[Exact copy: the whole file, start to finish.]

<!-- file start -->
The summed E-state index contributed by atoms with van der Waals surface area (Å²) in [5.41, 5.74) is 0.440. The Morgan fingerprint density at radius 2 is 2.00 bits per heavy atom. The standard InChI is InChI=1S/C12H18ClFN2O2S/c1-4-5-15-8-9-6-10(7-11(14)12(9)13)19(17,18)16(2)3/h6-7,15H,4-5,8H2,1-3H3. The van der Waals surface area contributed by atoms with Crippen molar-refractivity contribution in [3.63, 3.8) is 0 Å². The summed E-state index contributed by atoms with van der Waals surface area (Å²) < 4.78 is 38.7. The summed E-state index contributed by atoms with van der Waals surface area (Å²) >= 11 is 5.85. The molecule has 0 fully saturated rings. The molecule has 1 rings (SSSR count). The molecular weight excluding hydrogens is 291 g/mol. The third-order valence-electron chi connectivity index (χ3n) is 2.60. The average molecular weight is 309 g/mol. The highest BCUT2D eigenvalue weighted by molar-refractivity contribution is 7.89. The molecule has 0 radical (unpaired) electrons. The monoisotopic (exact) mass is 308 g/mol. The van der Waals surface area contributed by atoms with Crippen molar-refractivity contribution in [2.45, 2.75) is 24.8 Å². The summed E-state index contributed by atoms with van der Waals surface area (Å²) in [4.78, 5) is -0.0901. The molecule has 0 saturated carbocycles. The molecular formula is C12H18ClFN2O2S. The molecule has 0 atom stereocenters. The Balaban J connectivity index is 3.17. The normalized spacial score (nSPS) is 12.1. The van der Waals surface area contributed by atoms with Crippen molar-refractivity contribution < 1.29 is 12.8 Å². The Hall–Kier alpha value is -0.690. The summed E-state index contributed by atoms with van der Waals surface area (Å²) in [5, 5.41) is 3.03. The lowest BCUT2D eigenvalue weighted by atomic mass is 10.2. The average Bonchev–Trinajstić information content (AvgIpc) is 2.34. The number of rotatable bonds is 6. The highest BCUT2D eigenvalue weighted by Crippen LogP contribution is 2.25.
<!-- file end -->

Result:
The summed E-state index contributed by atoms with van der Waals surface area (Å²) in [5.41, 5.74) is 0.440. The Morgan fingerprint density at radius 2 is 2.00 bits per heavy atom. The standard InChI is InChI=1S/C12H18ClFN2O2S/c1-4-5-15-8-9-6-10(7-11(14)12(9)13)19(17,18)16(2)3/h6-7,15H,4-5,8H2,1-3H3. The van der Waals surface area contributed by atoms with Crippen molar-refractivity contribution in [3.63, 3.8) is 0 Å². The summed E-state index contributed by atoms with van der Waals surface area (Å²) < 4.78 is 38.7. The summed E-state index contributed by atoms with van der Waals surface area (Å²) >= 11 is 5.85. The molecule has 0 fully saturated rings. The molecule has 1 rings (SSSR count). The molecular weight excluding hydrogens is 291 g/mol. The third-order valence-electron chi connectivity index (χ3n) is 2.60. The average molecular weight is 309 g/mol. The highest BCUT2D eigenvalue weighted by molar-refractivity contribution is 7.89. The molecule has 0 radical (unpaired) electrons. The monoisotopic (exact) mass is 308 g/mol. The van der Waals surface area contributed by atoms with Crippen molar-refractivity contribution in [2.45, 2.75) is 24.8 Å². The summed E-state index contributed by atoms with van der Waals surface area (Å²) in [4.78, 5) is -0.0901. The molecule has 0 saturated carbocycles. The molecular formula is C12H18ClFN2O2S. The molecule has 0 atom stereocenters. The Balaban J connectivity index is 3.17. The normalized spacial score (nSPS) is 12.1. The van der Waals surface area contributed by atoms with Crippen molar-refractivity contribution < 1.29 is 12.8 Å². The Hall–Kier alpha value is -0.690. The summed E-state index contributed by atoms with van der Waals surface area (Å²) in [5, 5.41) is 3.03. The lowest BCUT2D eigenvalue weighted by atomic mass is 10.2. The average Bonchev–Trinajstić information content (AvgIpc) is 2.34. The number of rotatable bonds is 6. The highest BCUT2D eigenvalue weighted by Crippen LogP contribution is 2.25.